Thursday, 3 September 2009

Keswick to Barrow Haute Route

Originally a competition between the Navy and the shipyard; the 40 mile Keswick – Barrow road race takes place in early May and is now open to all comers in teams of four as long as they are raising money for charity. Keswick to Barrow is interesting journey as long as you don’t have to do it by road and, fortunately, road races are not the only races held in Cumbria. By linking bits of fell race routes it is perfectly possibly to travel from Keswick to Broughton Mills on the high fells and from there make your way to the coast finally following the beach to Barrow.

                                                             Moot Hall, Keswick

Last Saturday, not long after 06:00 we met other members of the Rucksack Club (Ros [Meet Leader],Self, Pauline, Helen and Geoff (Keith was parking his car)) at the Moot Hall ready for “The Haute Route” to Barrow. The route initially follows the anti-clockwise Bob Graham until heading for Catbells and the Anniversary Waltz route before dropping into Honister Hause. Up and over Grey Knotts, Brandreth and Green Gable then round Great Gable for the Wasdale route to Esk Hause Shelter. From there the Langdale Horseshoe over Bowfell and the Crinkles and on to the Three Shires Stone. Thereafter, the Duddon Valley and Dunnerdale race routes would take us as far as Broughton Mills. Finally careful footpath selection would get us to the sands of the Duddon Estuary and all the way to Barrow.


Little Town and Newlands

The low clouds over the Derwent fells would be with us all day although the sun did try to break through the clouds as we approached Catbells summit.

Derwent Water

The sunlight was followed, almost immediately, by the first of many rain showers driven by a strengthening breeze. The climb along this ridge is particularly satisfying because there is a gradual transition from Keswick through Portinscale to Catbells – from town through village and out on to the hills and then to the high fells so that by High Spy you really are “out on the fells”. Today we wouldn’t climb Dale Head turning, instead, for Honister Hause where we would meet Rae and our support vehicle with food and warm drinks.

The climb out of Honister follows the Bob Graham route but at a more leisurely pace which saw us high enough to just catch a fast disappearing rainbow on the Buttermere side of the hause.

Honister Hause

The climb to Green Gable over Grey Knotts and Brandreth improves enormously as Brandreth is approached with views into Buttermere and Ennerdale opening up. I always look longingly into Ennerdale – my favourite valley and home of my favourite fell race, the 23 mile, 7500 feet Ennerdale Horseshoe.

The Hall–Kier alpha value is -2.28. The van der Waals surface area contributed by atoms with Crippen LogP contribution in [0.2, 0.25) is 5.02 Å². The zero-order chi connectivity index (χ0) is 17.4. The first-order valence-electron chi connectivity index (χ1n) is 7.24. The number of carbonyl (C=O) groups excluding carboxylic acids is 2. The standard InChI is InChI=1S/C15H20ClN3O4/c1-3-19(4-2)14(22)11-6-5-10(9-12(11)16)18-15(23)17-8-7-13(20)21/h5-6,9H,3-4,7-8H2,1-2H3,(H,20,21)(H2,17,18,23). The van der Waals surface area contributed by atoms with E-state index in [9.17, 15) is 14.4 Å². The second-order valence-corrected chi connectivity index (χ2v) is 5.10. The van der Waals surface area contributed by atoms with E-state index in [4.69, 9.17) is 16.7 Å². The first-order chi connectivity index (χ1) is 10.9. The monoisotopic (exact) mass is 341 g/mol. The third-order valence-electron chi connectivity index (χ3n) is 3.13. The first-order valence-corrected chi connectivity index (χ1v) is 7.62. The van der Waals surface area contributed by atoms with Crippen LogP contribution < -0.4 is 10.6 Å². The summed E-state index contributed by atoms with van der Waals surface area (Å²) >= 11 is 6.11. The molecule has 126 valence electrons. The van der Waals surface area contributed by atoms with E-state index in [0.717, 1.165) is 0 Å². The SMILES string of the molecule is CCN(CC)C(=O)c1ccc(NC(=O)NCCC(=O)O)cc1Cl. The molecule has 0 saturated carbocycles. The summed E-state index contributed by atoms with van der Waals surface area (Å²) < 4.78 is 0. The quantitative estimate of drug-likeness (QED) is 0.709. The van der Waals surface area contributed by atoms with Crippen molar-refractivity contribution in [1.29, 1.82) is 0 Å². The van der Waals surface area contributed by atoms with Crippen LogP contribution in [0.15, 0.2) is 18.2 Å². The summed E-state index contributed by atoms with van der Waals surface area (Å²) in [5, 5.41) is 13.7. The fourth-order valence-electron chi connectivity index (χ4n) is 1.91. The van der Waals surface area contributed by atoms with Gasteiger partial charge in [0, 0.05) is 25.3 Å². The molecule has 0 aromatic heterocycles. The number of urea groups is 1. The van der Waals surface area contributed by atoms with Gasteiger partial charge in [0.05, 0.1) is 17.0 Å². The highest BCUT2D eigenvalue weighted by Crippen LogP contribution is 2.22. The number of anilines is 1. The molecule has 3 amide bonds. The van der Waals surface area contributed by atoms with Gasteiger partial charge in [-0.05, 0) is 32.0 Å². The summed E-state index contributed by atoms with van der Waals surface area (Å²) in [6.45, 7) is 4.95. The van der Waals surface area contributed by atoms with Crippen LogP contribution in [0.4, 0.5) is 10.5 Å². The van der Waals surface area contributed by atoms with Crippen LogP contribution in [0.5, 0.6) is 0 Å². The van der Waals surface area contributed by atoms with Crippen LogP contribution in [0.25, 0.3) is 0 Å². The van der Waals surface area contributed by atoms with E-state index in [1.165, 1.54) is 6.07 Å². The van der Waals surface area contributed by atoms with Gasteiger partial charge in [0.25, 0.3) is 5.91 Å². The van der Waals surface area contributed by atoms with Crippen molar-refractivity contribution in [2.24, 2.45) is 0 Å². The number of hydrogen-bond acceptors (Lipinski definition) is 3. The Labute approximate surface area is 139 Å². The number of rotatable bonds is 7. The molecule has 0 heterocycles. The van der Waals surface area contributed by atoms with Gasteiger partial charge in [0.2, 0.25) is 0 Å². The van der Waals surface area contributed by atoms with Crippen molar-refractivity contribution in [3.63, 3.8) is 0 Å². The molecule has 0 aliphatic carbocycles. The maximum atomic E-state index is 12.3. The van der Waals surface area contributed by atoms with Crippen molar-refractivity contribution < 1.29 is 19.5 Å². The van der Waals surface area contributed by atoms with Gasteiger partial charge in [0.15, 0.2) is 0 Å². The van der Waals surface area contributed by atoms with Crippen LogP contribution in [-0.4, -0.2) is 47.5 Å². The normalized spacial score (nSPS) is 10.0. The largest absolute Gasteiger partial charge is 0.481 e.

Over Green Gable and down Aaron Slack to contour under Great Gable to Sty Head where removal of only one waterproof jacket was enough to produce another brief shower.

Geoff descending Green Gable

Geoff descending Green Gable


Aaron Slack

Geoff, Helen, Pauline and Keith enjoying the scree descent into Aaron Slack.


Sty Head

Sty Head (above) is our next objective where, after taking a variety of routes round Great Gable we regrouped ready for the long climb to Bowfell following the Wasdale route to Esk Hause Shelter from where the Langdale Horseshoe route would take us to Ore Gap and on to Bowfell. With little shelter beyond Ore Gap the strength of the wind was more apparent and just beginning to hint that the forecast deterioration in conditions might not be too far away. Dropping down off Crinkle Crags we passed the Langdale Pikes (below) catching sun between fast moving clouds casting dramatic shadows.


Langdale Pikes

From here, just an easy drop into the Three Shires Stone for more food and drink and the last big climb of the day. Up the Duddon Valley race route towards but below Little Carrs and Great Carrs.


towards Cockley Beck

Just after the picture above and immediately before entering the clouds a storm could be seen brewing out to the west. We were probably just unlucky – as soon as we hit the most exposed ridge of the route, one where we had to stay on the windward side the wind hit peak strength driving heavy rain and hail showers before it. Although our descent at the far end of the ridge coincided with the last of the showers, at Goats Water Hause we happily agreed to go round Dow Crag rather than over it.

Goats Water

Dow Crag had climbers on it but it wasn’t until afterwards when we were having close look at the photos did we realise, we had a couple in the photo below.

Dow Crag


Dow Crag climbers

The enlargement is taken from a small area on the right of the above picture, about 3 cm from the right hand edge and about 5 cm from the bottom.

I hope it might be possible to see them on the full size image above which will open in a new window on clicking but if not, clicking the enlargement will open it in a new window and their white helmets should be seen without too much difficulty.






Blind Tarn

From Goats Water a rising traverse, passing Blind Tarn, to Walna Scar Road and then over White Pike for the descent to Broughton Mills. Finally and mainly after dark we followed the sands in Duddon Estuary to reach Barrow Town Hall just after one o’clock on Sunday morning.

Barrow Town Hall

Still smiling after 18 and a half hours, 46 miles and a bit over 10,000 feet of climbing – a grand day out. Thanks are due to Ros for keeping the whole thing together, to Rae for providing support from beginning to end, to Helen, Keith and Pauline for their great company throughout, to Carole who helped at the end after having cycled from Keswick to Barrow and finally to Alan to provided the additional transport needed to get us back from Barrow.


  1. Wow! Nice sounding adventure and as always, some lovely photos.

  2. Gorgeous pictues and those!

  3. Aweinspiring pictures IW. Thanks for sharing them. What an experience that must have been.